The Landing shows the usual trademarks of Johnson’s powerful fiction, with its wit and insight into the interior lives of her characters. This stunning new novel brilliantly observes what it is to be human and to love: in one swift, blindsiding move, Jonathan Lott’s wife leaves him. What he and his daughters find even more confusing is that she has left him for a woman. How is it possible that Jonathan saw no sign of her unhappiness?
Wondering what he will do now, and knowing a life lived alone is not for him, Jonathan retreats to his beach house at The Landing. Is it true that an about-to-be-divorced man in possession of a good fortune is in need of a new wife? Would Penny Collins do, divorced herself, a school teacher and frustrated artist? What about beautiful, wild Anna, blown in from who knows where, trailing broken marriages behind her?
With a cast of extended family characters, including the exasperating Marie, Penny’s vigorous French mother, Johnson examines family splits and secrets, exploring how much love matters.
This book came to me all at once, as if brightly lit on a stage. I was at a friend’s beach house, and he was pointing out to me on the way out of town that there was the house where so-and-so ran off with so-and-so and there was the place where the bloke went mad and chopped up his wife and that was the house etc etc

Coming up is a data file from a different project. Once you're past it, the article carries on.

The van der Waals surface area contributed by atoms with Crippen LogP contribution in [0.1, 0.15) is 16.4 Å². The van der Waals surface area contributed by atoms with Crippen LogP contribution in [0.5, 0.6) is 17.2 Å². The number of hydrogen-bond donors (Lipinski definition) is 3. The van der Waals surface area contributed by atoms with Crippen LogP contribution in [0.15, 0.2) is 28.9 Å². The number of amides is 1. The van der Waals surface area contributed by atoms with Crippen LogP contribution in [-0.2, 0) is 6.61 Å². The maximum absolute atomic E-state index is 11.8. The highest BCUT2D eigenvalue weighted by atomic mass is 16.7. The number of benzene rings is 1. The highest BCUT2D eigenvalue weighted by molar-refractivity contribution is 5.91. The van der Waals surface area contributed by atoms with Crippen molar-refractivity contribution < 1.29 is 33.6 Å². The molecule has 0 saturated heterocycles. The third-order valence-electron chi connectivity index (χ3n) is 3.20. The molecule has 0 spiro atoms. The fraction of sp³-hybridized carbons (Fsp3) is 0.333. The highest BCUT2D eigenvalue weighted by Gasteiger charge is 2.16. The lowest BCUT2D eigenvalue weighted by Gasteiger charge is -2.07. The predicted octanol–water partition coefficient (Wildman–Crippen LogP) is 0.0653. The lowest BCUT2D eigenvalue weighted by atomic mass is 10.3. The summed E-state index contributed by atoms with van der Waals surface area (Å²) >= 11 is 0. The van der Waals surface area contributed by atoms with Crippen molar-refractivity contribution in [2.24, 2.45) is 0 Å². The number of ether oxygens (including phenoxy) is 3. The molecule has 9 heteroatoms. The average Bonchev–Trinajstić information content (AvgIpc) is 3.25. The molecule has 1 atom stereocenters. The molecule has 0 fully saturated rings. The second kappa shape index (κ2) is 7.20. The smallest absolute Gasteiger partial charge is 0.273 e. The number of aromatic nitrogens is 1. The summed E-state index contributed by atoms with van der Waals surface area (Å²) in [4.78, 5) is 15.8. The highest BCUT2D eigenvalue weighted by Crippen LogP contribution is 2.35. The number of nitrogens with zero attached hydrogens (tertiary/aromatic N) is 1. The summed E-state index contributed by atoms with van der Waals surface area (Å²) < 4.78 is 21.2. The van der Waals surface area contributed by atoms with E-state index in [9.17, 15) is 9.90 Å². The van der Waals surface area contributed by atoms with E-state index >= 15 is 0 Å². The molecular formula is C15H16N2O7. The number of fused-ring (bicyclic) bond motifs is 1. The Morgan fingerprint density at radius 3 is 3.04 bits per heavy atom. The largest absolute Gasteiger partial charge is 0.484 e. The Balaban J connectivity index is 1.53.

Now, I’ve always loved small English novels (Barbara Pym, Penelope Fitzgerald, Madeleine St John) and of course Austen is wonderful for taking a cast of characters, in one single place, and setting up something. It seemed to me that if I contained a book within a tight community, that things could get interesting.
I was thinking, too, of Austen’s most famous line about a single man of good fortune assuming to be in need of a wife. Why did contemporary life seem so much more ambivalent and tangled – or was it? Now that women can divorce, and the world has expanded – despite our small village communities all joined as one – how does that play out in people’s lives? What might a new story be like for a man of good fortune, but a divorced man, in the 21st century?
And then – at the same time because a novel is never about one single thing – I was thinking about coming back to Brisbane, and living outside Australia all those years. I’ve always been interested in exile, voluntary exile, and displacement, and being away, and homesickness. I began to dream of the character of Marie (who became my favourite character in the book) and how Brisbane has changed – and how it has not – and I was away.
I wanted to make a small, delightful novel – funny, but I also wanted to acknowledge the dark on the other side of light. As Edith Wharton wrote in one of my favourite books of all time Middlemarch (which is NOT a small, delightful novel), “If we had a keen vision and feeling of all ordinary human life, it would be like hearing the grass grow and the squirrel’s heart beat, and we should die of that roar which lies on the other side of silence.”
I wanted to write a little about the noise of existence, a moment of light that lies on each side of darkness.